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Thermal and mechanical stress on resin-to-glass bond. Volatilized components can also stress this bond.
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Thermal and mechanical stress on resin-to-copper bond.
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Cleanliness, moisture resistance, and choice of proper coupling agent for resin adhesion are more important. Copper nodularization and roughness, treatments for improved adhesion, i.e. coupling agents.
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Brist, Gary, Hall, Stephen, Clauser, Sidney, and Liang,Tao, Non-Classical Conductor Losses Due to Copper Foil Roughness and Treatment, ECWC 10/IPC/APEX Conference, February 2005.
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Definition of Epoxy One of the most common versions of epoxy resin for printed circuit applications is manufactured from reacting epichlorohydrin and bisphenol-A. This reaction is shown in Fig. 7.1. The bromination of the bisphenol-A provides flame retardancy to the finished resin system.
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O CH2 CH CH2Cl + HO CH3 C CH3 Bisphenol A OH
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O H2C CHCH2 O
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CH3 C CH3
OH O CH2 CHCH2 n Difunctional Epoxy O
CH3 C CH3 O CH2CH
O CH2
FIGURE 7.1 Reaction to form difunctional epoxy resin.
BASE MATERIAL COMPONENTS
Figure 7.2 shows the structure of tetrabromobisphenol-A, Br Br CH3 or TBBPA. Figure 7.3 shows a reaction used to manufacture brominated epoxy resins. Brominated epoxy OH C resins such as this are the most common component HO used to incorporate flame retardancy to the finished CH3 Br Br product, although non-halogen-based flame retardants can also be used, and are discussed in Sec. 7.4.2.3. The FIGURE 7.2 Tetrabromobisphenol-A triangular rings on either end of the difunctional epoxy (TBBPA). are the epoxide functional groups. In subsequent resin polymerization, these groups react and result in the curing of the resin system. The OH groups present on the epoxy molecule also react with the epoxide groups, providing cross-linking among the epoxy molecules (see Fig. 7.4).
Difunctional epoxy resin O CH2 CH CH2 O CH3 C CH3 O O CH2 CH CH2 +
Tetrabromobisphenol A (TBBPA) Br HO Br CH3 C CH3 Br OH Br
Brominate epoxy resin O CH2 CH CH2 Br O Br CH3 C CH3 Br O CH2 CHOH CH2 Br Br O Br n CH3 C CH3 Br Br O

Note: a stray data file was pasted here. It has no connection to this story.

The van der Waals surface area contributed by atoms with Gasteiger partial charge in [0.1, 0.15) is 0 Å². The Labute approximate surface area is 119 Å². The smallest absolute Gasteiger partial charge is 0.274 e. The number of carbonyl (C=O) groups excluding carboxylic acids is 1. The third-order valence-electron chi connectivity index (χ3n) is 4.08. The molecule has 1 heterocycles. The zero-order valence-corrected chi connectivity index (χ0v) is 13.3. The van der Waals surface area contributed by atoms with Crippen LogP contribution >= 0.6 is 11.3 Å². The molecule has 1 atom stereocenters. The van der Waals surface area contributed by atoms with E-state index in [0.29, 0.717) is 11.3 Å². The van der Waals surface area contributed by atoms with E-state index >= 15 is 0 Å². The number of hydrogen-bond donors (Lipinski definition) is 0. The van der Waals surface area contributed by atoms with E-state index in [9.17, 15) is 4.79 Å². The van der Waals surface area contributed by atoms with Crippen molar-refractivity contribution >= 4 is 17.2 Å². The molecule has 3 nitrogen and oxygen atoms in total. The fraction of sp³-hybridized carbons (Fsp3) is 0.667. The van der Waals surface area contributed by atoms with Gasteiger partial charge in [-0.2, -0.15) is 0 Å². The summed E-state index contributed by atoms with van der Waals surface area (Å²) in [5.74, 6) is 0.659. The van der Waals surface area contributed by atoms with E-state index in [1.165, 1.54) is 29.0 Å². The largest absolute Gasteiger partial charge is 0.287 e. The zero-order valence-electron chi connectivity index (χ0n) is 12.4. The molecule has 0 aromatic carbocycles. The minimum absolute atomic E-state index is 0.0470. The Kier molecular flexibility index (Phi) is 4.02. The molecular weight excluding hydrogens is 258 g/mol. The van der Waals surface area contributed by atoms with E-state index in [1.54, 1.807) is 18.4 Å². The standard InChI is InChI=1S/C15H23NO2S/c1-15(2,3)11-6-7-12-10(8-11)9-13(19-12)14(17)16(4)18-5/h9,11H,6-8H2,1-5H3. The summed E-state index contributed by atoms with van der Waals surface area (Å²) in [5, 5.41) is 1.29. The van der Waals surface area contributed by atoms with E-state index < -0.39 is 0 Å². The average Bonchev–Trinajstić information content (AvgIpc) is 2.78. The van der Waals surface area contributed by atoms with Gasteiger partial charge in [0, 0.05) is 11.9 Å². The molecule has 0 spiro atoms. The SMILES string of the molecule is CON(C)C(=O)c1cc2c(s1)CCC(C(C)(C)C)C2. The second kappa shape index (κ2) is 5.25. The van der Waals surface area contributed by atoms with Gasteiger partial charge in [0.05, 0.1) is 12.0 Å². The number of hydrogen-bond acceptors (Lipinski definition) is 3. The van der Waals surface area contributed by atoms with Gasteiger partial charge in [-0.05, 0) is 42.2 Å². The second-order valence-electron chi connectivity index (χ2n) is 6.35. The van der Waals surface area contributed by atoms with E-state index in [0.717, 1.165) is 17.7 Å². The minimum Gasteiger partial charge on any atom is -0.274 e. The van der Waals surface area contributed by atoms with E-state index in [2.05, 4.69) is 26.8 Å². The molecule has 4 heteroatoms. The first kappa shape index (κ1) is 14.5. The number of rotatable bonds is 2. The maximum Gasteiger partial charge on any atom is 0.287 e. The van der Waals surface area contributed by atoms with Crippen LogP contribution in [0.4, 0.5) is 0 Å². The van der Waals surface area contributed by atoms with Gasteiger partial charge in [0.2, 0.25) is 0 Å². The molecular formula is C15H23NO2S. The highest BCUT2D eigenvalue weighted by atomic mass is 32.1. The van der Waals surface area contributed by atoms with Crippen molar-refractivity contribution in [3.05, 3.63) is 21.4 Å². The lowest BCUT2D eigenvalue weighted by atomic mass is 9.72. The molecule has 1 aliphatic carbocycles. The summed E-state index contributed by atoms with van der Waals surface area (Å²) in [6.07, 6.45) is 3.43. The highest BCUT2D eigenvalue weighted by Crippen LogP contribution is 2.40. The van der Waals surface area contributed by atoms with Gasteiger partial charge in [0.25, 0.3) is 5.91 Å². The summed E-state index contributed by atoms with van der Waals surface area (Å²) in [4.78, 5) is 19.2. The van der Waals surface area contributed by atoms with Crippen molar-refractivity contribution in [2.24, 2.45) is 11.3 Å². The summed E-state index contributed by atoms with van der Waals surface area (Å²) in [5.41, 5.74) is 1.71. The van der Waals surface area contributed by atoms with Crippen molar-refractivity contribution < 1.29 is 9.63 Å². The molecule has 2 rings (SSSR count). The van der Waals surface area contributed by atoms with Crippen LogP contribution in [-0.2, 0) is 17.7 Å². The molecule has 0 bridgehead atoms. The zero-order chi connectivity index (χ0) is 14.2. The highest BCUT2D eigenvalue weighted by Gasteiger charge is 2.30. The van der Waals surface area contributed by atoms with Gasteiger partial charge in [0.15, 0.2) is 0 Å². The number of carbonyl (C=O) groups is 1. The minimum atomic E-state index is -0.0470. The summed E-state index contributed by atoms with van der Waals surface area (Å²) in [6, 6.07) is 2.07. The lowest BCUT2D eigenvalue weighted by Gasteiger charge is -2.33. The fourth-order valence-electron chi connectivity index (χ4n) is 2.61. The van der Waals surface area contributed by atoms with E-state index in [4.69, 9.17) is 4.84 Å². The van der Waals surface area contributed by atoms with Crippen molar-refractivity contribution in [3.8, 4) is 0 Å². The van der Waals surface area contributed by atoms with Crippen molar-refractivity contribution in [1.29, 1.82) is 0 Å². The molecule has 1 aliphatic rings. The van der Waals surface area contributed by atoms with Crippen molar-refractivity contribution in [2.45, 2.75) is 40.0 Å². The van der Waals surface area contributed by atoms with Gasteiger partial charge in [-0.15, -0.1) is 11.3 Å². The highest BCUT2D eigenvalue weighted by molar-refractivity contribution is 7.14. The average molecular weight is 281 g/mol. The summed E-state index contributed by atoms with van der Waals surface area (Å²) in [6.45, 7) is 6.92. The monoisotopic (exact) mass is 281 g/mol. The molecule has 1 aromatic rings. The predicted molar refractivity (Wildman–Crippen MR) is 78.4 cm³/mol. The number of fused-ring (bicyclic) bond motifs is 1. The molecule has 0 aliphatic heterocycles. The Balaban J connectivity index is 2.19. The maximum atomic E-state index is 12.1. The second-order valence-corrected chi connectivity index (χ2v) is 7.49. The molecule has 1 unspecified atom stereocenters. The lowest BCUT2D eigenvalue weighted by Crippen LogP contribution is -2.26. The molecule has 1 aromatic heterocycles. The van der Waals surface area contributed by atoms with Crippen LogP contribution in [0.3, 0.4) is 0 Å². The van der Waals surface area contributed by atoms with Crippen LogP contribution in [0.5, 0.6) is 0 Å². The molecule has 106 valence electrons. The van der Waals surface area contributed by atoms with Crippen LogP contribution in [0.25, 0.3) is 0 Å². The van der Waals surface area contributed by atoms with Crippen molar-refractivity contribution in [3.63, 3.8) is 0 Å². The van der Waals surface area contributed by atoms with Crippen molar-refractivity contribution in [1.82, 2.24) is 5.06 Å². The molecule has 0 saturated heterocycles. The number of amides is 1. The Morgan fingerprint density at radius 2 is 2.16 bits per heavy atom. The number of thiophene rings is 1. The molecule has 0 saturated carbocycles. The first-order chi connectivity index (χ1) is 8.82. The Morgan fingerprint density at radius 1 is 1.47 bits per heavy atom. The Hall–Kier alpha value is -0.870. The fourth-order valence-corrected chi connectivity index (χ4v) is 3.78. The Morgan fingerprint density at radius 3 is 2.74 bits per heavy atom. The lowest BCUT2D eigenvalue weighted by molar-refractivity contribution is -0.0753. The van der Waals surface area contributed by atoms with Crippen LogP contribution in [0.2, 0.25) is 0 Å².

O CH2 CH CH2
FIGURE 7.3
Brominated difunctional epoxy resin.
Difunctional Epoxies The epoxy resins shown in Figs. 7.1 and 7.3 are difunctional epoxies. The molecular weight of the epoxy can be varied based on the number of repeating groups shown in the center of the molecule. On either end of the molecule, you see the epoxide functional groups. The name difunctional epoxy is derived from the fact that there are two epoxide groups, one on either
OH O CH2 CH CH2 O
O + H2C CH CH2 O
O CH2 CH OH CH2 O O CH2 CH CH2 O
FIGURE 7.4
Cross-linking of OH and epoxide functional groups.
PRINTED CIRCUITS HANDBOOK
end of the molecule. The molecular weight, the curing agents used to react the resin and other factors will affect the finished properties of the resin system, including Tg and Td. The Tg is the temperature at which the resin turns from a rigid or glassy state to a softer, more deformable state. The Tg is important because it affects the thermal and physical properties of the base material and finished circuit board, especially thermal expansion properties. The Td is the decomposition temperature and will influence thermal reliability of the printed circuit.These properties are discussed in more detail in Chaps. 6 and 8, and again in Chap. 10 as they relate to compatibility with lead-free assembly processes. Difunctional epoxies can have a range of Tg s, but are typically below 120 C. These epoxies are sometimes used in relatively unsophisticated products such as simple double-sided printed circuits, but are more commonly blended with other epoxies in higher performance systems.
Tetrafunctional and Multifunctional Epoxies The use of epoxy compounds with more than two epoxide functional groups per molecule results in greater cross-linking when the resin is cured. Among other things, this can result in higher Tg levels. Resin systems with these types of epoxies can exhibit improved thermal and physical properties. However, the curing chemistry will also have an impact on these properties, and often the higher-Tg materials can be harder and more brittle, requiring process adjustments in the printed circuit manufacturing process. Common commercially available laminate materials based on epoxy resin systems can be segmented into a few Tg ranges, 125 to 145 C, 150 to 165 C, and greater than 170 C.There are epoxy systems above190 C, but they are less common.These resin systems are normally blends of difunctional, tetrafunctional, and multifunctional epoxy resins. Figures 7.5 and 7.6 are examples of tetrafunctional and multifunctional epoxies. A cost-performance trade-off exists among the commonly used epoxy resin systems. In general, resin systems offering higher levels of Tg and Td will cost more. In addition, the highTg systems can incur increased circuit manufacturing costs, due primarily to increased multilayer lamination cycle times and decreases in drilling productivity. However, the improvement in performance is often required to meet design and reliability requirements. 11 outlines a procedure for selecting cost-effective materials for various printed circuit designs.
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